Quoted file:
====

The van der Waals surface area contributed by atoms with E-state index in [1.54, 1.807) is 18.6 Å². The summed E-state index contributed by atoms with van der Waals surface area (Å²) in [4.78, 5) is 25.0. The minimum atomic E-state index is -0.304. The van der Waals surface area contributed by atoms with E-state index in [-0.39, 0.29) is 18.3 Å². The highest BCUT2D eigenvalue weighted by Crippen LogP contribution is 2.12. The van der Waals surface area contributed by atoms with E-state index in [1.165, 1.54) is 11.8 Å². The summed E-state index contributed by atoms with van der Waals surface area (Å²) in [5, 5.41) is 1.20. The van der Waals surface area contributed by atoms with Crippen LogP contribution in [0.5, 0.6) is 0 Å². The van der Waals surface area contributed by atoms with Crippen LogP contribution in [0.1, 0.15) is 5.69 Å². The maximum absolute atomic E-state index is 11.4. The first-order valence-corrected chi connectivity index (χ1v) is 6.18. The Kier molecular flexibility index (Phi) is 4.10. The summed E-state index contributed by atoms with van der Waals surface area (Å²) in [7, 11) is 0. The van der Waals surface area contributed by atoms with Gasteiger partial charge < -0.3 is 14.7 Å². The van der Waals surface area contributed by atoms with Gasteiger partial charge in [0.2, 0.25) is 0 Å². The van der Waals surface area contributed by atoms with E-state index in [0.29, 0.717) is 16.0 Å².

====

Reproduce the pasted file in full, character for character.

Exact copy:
The van der Waals surface area contributed by atoms with E-state index in [1.54, 1.807) is 18.6 Å². The summed E-state index contributed by atoms with van der Waals surface area (Å²) in [4.78, 5) is 25.0. The minimum atomic E-state index is -0.304. The van der Waals surface area contributed by atoms with E-state index in [-0.39, 0.29) is 18.3 Å². The highest BCUT2D eigenvalue weighted by Crippen LogP contribution is 2.12. The van der Waals surface area contributed by atoms with E-state index in [1.165, 1.54) is 11.8 Å². The summed E-state index contributed by atoms with van der Waals surface area (Å²) in [5, 5.41) is 1.20. The van der Waals surface area contributed by atoms with Crippen LogP contribution in [0.5, 0.6) is 0 Å². The van der Waals surface area contributed by atoms with Crippen LogP contribution in [0.1, 0.15) is 5.69 Å². The maximum absolute atomic E-state index is 11.4. The first-order valence-corrected chi connectivity index (χ1v) is 6.18. The Kier molecular flexibility index (Phi) is 4.10. The summed E-state index contributed by atoms with van der Waals surface area (Å²) in [7, 11) is 0. The van der Waals surface area contributed by atoms with Gasteiger partial charge < -0.3 is 14.7 Å². The van der Waals surface area contributed by atoms with Gasteiger partial charge in [0.2, 0.25) is 0 Å². The van der Waals surface area contributed by atoms with E-state index in [0.29, 0.717) is 16.0 Å².